Barbara Staff

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Barbara Ruth Wright Staff
Revised Barbara Staff photo (2010).jpg
Barbara Staff (2010)
Born (1924-08-26) August 26, 1924 (age 90)
Cleburne, Johnson County
Texas, USA
Residence

Dallas, Texas

Plano, Collin County, Texas
Nationality American
Alma mater

Crozier Technical High School
North Texas State University

Southern Methodist University
Occupation Political activist
Ronald W. Reagan Texas co-chairman, 1976
Political party
Republican
Religion Baptist
Spouse(s) William Stewart Staff (deceased)
Children

Susan S. Causey

Barbara Ellen Kimberly (deceased)

Barbara Ruth Wright Staff (born August 26, 1924) is a retired Republican political activist from Plano, Texas. She was co-chairman of her state's 1976 Ronald Reagan presidential primary campaign.

Background[edit]

Staff was born in Cleburne in Johnson County, a suburb of Fort Worth, to Robert Floyd Wright and the former Hazel Bishop. She graduated from the former Crozier Technical High School, earlier known as Dallas Technical High School in Dallas, and studied at the University of North Texas in Denton and finally received her Bachelor of Arts from Southern Methodist University in University Park in Dallas County. She and her husband, businessman William Stewart Staff (1919–1995),[1] native of Washington and formerly of Illinois, had two daughters, Susan S. Causey (born c. 1952, wife of Paul Franklin Causey) of Grapevine, Texas, and Barbara Ellen Kimberly (1945–1990)[1] of Bastrop, Texas, the wife of a Baptist pastor.[2][original research?]

In 1970, Staff took a political science course at the University of North Texas and became "furious ... with my radical liberal professor. I didn't think things were as bad as he was touting them to be."[3] Thereafter, Staff became heavily involved in conservative politics and Republican women's activities. She worked in the campaigns of U.S. Representative James M. Collins of Dallas, whose political career ended in 1982, when he lost a bid for the U.S. Senate to Democrat Lloyd M. Bentsen. She also served as a volunteer in Collins' office, which she described as "quite a training ground. After you've worked in that office, you're equipped to do anything."[3]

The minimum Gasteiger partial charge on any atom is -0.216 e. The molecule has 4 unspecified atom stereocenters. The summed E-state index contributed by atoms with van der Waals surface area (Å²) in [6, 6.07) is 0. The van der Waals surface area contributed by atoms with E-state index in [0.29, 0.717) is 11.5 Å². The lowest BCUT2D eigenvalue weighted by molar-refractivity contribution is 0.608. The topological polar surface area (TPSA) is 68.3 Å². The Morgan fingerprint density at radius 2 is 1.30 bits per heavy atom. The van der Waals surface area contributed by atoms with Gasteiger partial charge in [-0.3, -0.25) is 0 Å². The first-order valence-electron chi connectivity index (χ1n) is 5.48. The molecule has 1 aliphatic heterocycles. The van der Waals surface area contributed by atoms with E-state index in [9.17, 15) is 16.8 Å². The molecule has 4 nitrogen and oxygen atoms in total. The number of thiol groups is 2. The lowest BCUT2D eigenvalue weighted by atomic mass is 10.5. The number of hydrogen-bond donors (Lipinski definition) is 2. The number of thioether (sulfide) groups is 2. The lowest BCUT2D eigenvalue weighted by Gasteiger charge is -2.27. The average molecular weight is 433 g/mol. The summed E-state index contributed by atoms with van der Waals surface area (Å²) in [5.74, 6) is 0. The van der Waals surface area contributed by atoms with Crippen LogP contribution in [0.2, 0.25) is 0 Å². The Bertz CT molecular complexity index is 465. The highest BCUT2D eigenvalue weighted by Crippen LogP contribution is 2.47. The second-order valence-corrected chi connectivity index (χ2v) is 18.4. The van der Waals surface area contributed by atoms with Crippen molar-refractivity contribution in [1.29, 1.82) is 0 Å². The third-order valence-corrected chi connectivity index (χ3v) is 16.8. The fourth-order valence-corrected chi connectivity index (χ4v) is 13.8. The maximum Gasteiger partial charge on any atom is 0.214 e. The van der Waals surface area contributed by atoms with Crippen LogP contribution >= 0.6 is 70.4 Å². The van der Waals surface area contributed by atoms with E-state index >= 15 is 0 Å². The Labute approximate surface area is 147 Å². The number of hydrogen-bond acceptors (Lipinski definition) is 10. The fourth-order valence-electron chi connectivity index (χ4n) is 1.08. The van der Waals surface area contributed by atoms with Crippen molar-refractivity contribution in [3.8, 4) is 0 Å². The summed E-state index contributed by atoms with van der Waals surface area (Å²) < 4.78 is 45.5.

Working to nominate Reagan[edit]

Staff was the president of a group called the Council of Republican Women's Clubs of Dallas County, from which position she launched a successful membership program known as "I Believe."[4] In December 1975, Staff, Angelo, and Barnhart attended the two-day Southern Republican Conference in Austin, hosted by state party chairman Ray Hutchison of Dallas. Sitting U.S. President Gerald R. Ford, Jr., himself absent from the gathering, was represented by his first campaign manager, former U.S. Representative Howard "Bo" Callaway, Vice President Nelson A. Rockefeller, U.S. Senator John G. Tower of Texas, and two Cabinet secretaries Earl Butz and William E. Simon. Also present at the conference was the uncommitted John B. Connally, Jr., the former Democratic governor of Texas who switched parties in 1973. Connally had been expected to enter the 1976 race as a dark horse contender,[5] but he did not run until 1980, when he was compelled to withdraw after losing the South Carolina primary.

Staff accused President Ford of having "deviated from the conservative mold and had surrounded himself with liberal advisors."[6] Staff said that "Ford has deviated more and more from Republican party principles while Reagan stands up for those principles. ... I don't know if it's as much Ford's fault as it is the advisors he has surrounded himself with."[4]

In 1976, Staff was named the co-chairman of the Reagan primary campaign for the North Texas region, as the former governor of California challenged President Ford, the favorite of establishment Republicans, including Senator Tower. The two other co-chairmen were Ernest Angelo, an oilman and then the mayor of Midland, who successfully organized West Texas, and Ray Barnhart, a former member of the Texas House of Representatives from Pasadena in the Greater Houston area, who handled the southern portion of the state. Barnhart later was director of the Federal Highway Administration in the Reagan presidential administration. Ultimately, Reagan won all of the ninety-six delegates at stake in the primary held on May 1, 1976, and four other at-large delegates at the state convention.[7] Reagan also gained the support of state Senator Betty Andujar, a Republican from Fort Worth. The Reaganites gathered ten times the number of signatures needed to put the Reagan delegate choices on the primary ballot.[8]